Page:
Li Mingbo, 5, has just had an exceptional day. He worked as a firefighter, an astronaut, a chef and a doctor, pulling in a total of 50 Beyou dollars. And, when it was all over, he donated the salaries to the Beyou charity.
“Please don’t disturb me, I am working. This is important,” Li said to his teacher as he put out a fire.
Li is one of 200 children, from Beijing 21st Century Experimental Kindergarten and Golden Cradle Kindergarten, who went to Beyou Children City in Beijing last week to try out various careers that included police officer, judge, pilot, dentist, cameraman, reporter and flight attendant.
The moment the children entered the 10,000-square-meter Children City, they put on uniforms and undertook different jobs.
They can earn Beyou money, a symbolic currency that while has no street value, can be exchanged in the city for sweets and drinks or given to a fictional charity.
Sun Feifei, 5, wearing a chef’s outfit, placed rice onto strips of seaweed on a bamboo mat before rolling it and cutting the food into pieces, all under the guidance of staff members.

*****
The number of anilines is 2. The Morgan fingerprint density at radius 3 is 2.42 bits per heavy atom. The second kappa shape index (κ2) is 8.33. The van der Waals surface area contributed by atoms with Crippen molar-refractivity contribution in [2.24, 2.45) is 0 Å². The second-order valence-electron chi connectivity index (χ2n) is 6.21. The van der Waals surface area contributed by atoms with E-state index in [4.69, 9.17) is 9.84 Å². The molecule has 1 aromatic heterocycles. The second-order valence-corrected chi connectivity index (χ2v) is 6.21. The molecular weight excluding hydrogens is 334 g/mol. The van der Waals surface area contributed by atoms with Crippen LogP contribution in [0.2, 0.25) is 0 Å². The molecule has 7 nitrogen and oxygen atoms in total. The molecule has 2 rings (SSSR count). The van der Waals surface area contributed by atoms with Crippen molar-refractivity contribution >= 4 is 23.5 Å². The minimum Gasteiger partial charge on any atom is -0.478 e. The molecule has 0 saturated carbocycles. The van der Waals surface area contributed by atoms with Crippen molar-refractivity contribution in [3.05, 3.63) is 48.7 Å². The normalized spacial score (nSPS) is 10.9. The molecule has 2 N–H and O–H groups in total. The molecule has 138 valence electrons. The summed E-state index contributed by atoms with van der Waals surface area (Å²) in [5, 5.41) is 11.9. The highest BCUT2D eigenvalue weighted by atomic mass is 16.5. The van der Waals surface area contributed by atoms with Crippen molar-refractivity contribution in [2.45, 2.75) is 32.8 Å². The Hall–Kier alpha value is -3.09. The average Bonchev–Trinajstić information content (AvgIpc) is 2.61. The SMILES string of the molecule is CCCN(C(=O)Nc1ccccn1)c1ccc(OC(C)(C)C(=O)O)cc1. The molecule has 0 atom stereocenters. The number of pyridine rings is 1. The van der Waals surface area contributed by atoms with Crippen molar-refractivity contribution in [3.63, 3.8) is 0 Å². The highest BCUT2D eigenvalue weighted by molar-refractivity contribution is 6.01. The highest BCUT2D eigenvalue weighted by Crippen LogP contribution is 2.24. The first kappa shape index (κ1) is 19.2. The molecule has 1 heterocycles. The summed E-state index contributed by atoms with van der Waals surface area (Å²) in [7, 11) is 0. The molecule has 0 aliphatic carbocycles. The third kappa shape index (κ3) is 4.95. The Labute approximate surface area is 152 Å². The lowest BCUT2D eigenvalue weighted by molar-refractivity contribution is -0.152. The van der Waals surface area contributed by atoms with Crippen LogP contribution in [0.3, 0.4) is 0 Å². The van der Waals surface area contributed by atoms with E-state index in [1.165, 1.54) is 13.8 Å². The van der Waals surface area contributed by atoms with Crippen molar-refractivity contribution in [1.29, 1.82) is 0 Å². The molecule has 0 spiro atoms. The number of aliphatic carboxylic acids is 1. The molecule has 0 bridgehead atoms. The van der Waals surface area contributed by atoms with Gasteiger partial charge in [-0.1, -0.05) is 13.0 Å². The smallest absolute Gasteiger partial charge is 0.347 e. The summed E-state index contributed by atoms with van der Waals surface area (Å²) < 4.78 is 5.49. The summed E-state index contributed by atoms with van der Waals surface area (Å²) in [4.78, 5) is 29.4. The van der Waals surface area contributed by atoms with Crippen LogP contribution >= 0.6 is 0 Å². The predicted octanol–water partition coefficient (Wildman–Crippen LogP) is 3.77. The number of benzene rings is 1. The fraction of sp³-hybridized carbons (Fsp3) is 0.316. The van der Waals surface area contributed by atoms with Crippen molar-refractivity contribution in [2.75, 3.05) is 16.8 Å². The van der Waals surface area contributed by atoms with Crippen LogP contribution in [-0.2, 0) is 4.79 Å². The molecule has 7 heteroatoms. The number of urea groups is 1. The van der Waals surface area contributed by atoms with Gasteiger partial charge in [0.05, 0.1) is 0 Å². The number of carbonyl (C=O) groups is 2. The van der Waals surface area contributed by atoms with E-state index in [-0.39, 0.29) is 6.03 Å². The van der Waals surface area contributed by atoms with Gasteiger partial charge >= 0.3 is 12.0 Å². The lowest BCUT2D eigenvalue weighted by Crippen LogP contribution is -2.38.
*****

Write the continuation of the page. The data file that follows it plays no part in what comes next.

“I have never tried sushi before,” she said. “It was yummy.”
Beyou is themed as a child-sized replica of a real city, including buildings, shops and theaters, as well as vehicles and pedestrians moving along its streets.
“In this city, children aged 3 through 12 learn about the adult world and the value of money and work by experiencing up to 60 professions,” said Xu Li, marketing specialist at the center.
She said the city is divided into three systems: political, financial and cultural. Children sitting at Beyou parliament once successfully voted for more chairs to be allocated to parents and teachers waiting for them at the entrance.
Xu added that most children learned that work was essential to provide necessities for a family and that it could be very demanding.
“After the activity, some begin to tell their parents, after work, that they have had long days and should take a rest,” she said.
Some educators believe it is a very educational activity.
Ryan Herlihy, an oral English teacher at the Beijing 21st Century Experimental Kindergarten, said his home country of Britain doesn’t have a similar project.
“Children here get a basic taste of different jobs while having lots of fun,” he said. “It is educational, entertaining and interactive.”
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